201 Introduction to the Bible
A survey of the narrative content of both major sections of the Bible (Old and New Testaments). Although the emphasis for this course falls on basic, "big picture" narratives, students will also be introduced to various forms of biblical criticism. Attention is also given to questiions that observant believers have regarding divine revelation, inspiration, and canonical authority. Credit 3 hours.

215 Understanding the Old Testament
Students study the Hebrew scriptures; seeking to understand them in their original context and thus their significance for today. Prerequisite: LAS 245. Credit 3 hours.

216 Understanding the New Testament
The origin and development of the Christian religion as expressed in the New Testament. We will seek to understand the Christian scriptures in their original context and thus their significance for today. Prerequisite: LAS 245. Credit 3 hours.

220 Introduction to Christian Theology
An investigation of the unity and diversity of religions in light of the relevance of religion in general and Christianity in particular to human needs and problems. Prerequisite: REL 130. Credit 3 hours.

221 Hebrew 1
This course comprises the first half of a two semester study regimen and has been designed to provide an introduction to Biblical Hebrew. The range of topics will extend from learning the alphabet to beginning to master the first few paradigms of the verbal system. Credit 3 hours.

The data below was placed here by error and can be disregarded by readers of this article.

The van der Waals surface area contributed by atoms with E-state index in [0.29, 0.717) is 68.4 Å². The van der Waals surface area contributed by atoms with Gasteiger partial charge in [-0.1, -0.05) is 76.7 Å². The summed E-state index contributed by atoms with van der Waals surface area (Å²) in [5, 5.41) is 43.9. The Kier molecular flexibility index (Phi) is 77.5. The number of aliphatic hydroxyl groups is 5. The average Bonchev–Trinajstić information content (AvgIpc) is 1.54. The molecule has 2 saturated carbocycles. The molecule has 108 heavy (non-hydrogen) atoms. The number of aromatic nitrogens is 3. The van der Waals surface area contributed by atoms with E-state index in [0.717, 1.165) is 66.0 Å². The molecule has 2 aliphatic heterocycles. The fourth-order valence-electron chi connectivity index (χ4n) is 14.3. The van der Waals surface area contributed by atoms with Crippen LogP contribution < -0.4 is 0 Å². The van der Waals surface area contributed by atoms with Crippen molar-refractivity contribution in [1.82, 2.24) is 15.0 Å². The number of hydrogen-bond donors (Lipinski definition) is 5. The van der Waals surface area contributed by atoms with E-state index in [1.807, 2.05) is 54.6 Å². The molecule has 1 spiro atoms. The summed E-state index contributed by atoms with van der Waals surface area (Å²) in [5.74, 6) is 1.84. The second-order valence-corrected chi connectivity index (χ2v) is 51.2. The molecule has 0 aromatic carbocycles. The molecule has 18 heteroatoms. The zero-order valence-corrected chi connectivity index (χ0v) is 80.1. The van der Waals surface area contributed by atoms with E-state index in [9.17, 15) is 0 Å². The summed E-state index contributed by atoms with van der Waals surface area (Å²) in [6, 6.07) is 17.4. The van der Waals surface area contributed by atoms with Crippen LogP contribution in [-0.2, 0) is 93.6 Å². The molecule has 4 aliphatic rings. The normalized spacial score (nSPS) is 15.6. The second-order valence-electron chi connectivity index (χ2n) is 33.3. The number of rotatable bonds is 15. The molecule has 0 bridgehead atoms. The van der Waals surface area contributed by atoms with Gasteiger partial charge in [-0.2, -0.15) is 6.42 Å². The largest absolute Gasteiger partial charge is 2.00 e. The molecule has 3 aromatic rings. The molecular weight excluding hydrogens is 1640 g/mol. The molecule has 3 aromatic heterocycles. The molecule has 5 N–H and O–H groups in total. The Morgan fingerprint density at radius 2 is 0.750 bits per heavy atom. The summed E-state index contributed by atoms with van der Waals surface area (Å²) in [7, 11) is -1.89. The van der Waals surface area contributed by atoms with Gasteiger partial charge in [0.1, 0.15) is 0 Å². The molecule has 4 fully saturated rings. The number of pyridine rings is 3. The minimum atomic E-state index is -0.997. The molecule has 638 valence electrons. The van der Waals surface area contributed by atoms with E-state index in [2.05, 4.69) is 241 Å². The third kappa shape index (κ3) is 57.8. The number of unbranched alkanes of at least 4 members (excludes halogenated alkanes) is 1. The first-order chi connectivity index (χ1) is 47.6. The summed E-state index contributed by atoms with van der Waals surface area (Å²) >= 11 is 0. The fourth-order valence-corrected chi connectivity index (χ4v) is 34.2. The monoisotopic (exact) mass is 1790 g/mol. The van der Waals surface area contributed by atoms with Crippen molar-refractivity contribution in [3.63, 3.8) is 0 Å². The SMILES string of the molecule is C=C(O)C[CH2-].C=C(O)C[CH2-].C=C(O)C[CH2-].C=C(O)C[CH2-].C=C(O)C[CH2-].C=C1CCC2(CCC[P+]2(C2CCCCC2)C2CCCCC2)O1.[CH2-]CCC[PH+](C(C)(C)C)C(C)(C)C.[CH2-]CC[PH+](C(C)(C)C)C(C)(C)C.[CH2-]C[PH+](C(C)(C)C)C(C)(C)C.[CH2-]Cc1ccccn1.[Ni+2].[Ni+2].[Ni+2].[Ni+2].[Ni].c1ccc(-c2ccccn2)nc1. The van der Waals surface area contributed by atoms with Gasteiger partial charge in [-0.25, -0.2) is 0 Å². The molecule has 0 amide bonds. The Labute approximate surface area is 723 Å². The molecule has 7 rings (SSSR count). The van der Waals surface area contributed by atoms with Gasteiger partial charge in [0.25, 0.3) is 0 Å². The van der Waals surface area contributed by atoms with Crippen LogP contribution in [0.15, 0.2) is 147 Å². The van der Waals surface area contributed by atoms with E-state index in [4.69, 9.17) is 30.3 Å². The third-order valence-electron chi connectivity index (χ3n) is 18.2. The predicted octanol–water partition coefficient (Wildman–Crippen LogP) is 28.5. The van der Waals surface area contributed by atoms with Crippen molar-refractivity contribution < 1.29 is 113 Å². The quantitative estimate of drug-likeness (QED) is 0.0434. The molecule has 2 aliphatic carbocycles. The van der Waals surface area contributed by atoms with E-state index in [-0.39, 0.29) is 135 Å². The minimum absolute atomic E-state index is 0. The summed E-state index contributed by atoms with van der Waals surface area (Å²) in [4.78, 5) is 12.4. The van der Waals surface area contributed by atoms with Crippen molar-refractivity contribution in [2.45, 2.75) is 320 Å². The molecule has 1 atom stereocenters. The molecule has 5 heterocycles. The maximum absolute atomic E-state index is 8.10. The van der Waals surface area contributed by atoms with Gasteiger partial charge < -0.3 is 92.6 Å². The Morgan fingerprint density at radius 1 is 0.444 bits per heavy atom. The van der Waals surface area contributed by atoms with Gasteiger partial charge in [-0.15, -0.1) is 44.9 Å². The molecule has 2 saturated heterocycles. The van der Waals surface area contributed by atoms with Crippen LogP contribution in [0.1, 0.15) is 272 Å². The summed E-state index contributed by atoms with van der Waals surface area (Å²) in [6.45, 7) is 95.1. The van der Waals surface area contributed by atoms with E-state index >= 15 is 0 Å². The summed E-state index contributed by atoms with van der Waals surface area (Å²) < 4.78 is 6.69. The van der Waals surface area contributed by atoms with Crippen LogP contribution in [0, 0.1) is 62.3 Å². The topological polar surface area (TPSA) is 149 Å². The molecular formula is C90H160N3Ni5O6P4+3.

222 Greek 1
This course comprises the first half of a two semester study regimen designed to provide an introduction to Biblical (Koine) Greek. Tasks will include learning the alphabet, several grammatical paradigms and vocabulary. Credit 3 hours.

224 Adolescent Spirituality
This course explores age-relevant existential questions concerning belief in God, religious experience, and young people's relationships to the church and to each other. It includes an introduction to spiritual disciplines associated with the Christian faith. Prerequisite: REL 124. Credit 3 hours.

225 Comparative Religions
An introduction to the major world religions (Hinduism, Buddhism, Confucianism, Taoism, Islam, Baha'i, Judaism, Christianity), their major teachings and practices, and their demographic make-up in the contemporary world. Credit 3 hours.

307 Worship Planning
An investigation of the many facets of worship - liturgy, music, prayer, etc. - with a special emphasis on the role of integration in the worship planning process. Credit 3 hours.

321 Hebrew 2